What was it about, the disputation into which we plunged, in spite of our desperate efforts to clutch at other subjects? Was it Tariff Reform or Table-rapping—Bacon and Shakespeare, Disestablishment, perhaps—or Anti-Vivisection? What did any of us know or really care about it? What force, what fury drove us into saying the stupid, intolerant, denunciatory things we said; that made us feel we would rather die than not say them? How could a group of polite and intelligent people be so suddenly transformed into barking animals?

Why do we let these Abstractions and implacable Dogmatisms take possession of us, glare at each other through our eyes, and fight their futile, frenzied conflicts in our persons? Life without the rancours and ever-recurring battles of these Bogeys might be so simple, friendly, affectionate, and pleasant!

— Logan Pearsall Smith, All Trivia: A Collection of Reflections & Aphorisms


Time won’t change you, money won’t change you
Drugs won’t change you, religion won’t change you
What’s the matter with you?
I haven’t got the faintest idea
Everything seems to be up in the air at this time

I need something to change your mind

Science won’t change you, looks like I can’t change you
I try to talk to you to make things clear
But you’re not even listening to me
And it comes directly from my heart to you

I need something to change your mind

— Talking Heads, “Mind


Ah! How reluctant I am to force my own ideas upon another! How I rejoice in any mood and secret transformation within myself which means that the ideas of another have prevailed over my own!

— Nietzsche, Daybreak


I enter into conversation and argument with great freedom and facility, since opinions find in me a soil into which they cannot easily penetrate or strike deep roots. No proposition astounds me, no belief offends me, however much opposed it may be to my own. There is no fantasy so frivolous or extravagant that it does not seem to me a natural product of the human mind. Those of us who deny our judgement the right of making final decisions look mildly on ideas that differ from our own; if we do not give them credence, we can at least offer them a ready hearing.

Contradictions of opinion, therefore, neither offend nor estrange me; they only arouse and exercise my mind. We run away from correction; we ought to court it and expose ourselves to it, especially when it comes in the shape of discussion, not of a school lesson. Each time we meet with opposition, we consider not whether it is just, but how, wrongly or rightly, we can rebut it. Instead of opening our arms to it, we greet it with our claws. I could stand a rough shaking from my friends: ‘You are a fool, you’re talking nonsense.’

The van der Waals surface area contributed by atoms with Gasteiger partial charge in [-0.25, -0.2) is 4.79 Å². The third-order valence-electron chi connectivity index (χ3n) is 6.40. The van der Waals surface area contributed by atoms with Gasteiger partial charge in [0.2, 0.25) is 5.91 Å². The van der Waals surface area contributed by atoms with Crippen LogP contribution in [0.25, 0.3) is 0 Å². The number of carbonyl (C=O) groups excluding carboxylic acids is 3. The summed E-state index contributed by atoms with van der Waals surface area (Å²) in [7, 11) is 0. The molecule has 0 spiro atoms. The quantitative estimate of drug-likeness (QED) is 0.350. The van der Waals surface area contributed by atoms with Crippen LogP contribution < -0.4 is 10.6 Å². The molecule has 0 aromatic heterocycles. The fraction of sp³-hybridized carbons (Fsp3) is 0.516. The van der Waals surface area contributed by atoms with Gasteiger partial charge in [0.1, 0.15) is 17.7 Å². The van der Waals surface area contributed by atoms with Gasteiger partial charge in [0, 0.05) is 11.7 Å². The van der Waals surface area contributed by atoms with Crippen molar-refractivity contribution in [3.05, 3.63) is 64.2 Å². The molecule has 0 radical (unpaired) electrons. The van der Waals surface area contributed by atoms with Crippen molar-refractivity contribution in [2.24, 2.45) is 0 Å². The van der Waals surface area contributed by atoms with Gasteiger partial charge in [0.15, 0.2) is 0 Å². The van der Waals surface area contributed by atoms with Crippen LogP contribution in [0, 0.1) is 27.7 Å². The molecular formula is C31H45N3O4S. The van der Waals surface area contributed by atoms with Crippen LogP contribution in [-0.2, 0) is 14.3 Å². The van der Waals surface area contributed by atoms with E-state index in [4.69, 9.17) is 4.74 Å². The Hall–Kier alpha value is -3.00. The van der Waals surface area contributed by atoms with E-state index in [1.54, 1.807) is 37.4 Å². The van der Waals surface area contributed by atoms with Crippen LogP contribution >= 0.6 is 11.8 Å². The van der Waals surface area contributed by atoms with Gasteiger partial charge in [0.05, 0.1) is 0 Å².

In good company, I like expression to be bold, and men to say what they think. We must strengthen our ears and harden them against any weakness for the ceremonious use of words. I like strong and manly acquaintanceships and society, a friendship that prides itself on the sharpness and vigour of its dealings. I like love that bites and scratches till the blood comes. It is not vigorous and free enough if it is not quarrelsome, if it is polite and artificial, if it is afraid of shocks, and is constrained in its ways: ‘for there can be no discussion without contradiction’ (Cicero, De Finibus, I, viii).

When I am opposed, my attention is roused, not my anger. I go out to meet the man who contradicts me and corrects me. The cause of truth ought to be a cause common to us both. How will he reply? The passion of anger has already struck down his judgement; confusion has usurped the place of reason. It would be useful if a wager were to hang on the result of our disputes, if there could be some material mark of our losses, so that we might keep a record of them. My man could then say to me: ‘Your ignorance and stubbornness on some twenty occasions last year cost you a hundred crowns.’

I welcome and embrace the truth in whosoever hands I find it. I cheerfully surrender to it, and offer it my vanquished arms as soon as I see it approaching in the distance. And provided that I am not treated with too imperious and magisterial a frown, I am glad of any criticisms upon my writings. Indeed I have often made changes in them, more out of politeness than because they were improved by it. For I like, by yielding easily, to gratify and foster the freedom to find fault with me, even at some cost to myself.

It is, however, difficult to induce men of my time to do this; they have not the courage to correct because they have not the courage to stand correction; and they never speak frankly in one another’s presence. I take so much pleasure in being judged and known that it is almost indifferent to me whether I am admired or criticized. My mind so frequently contradicts and condemns itself that it is all one to me if someone else does so, especially as I only give his criticism such authority as I choose.

— Montaigne, “On the Art of Conversation”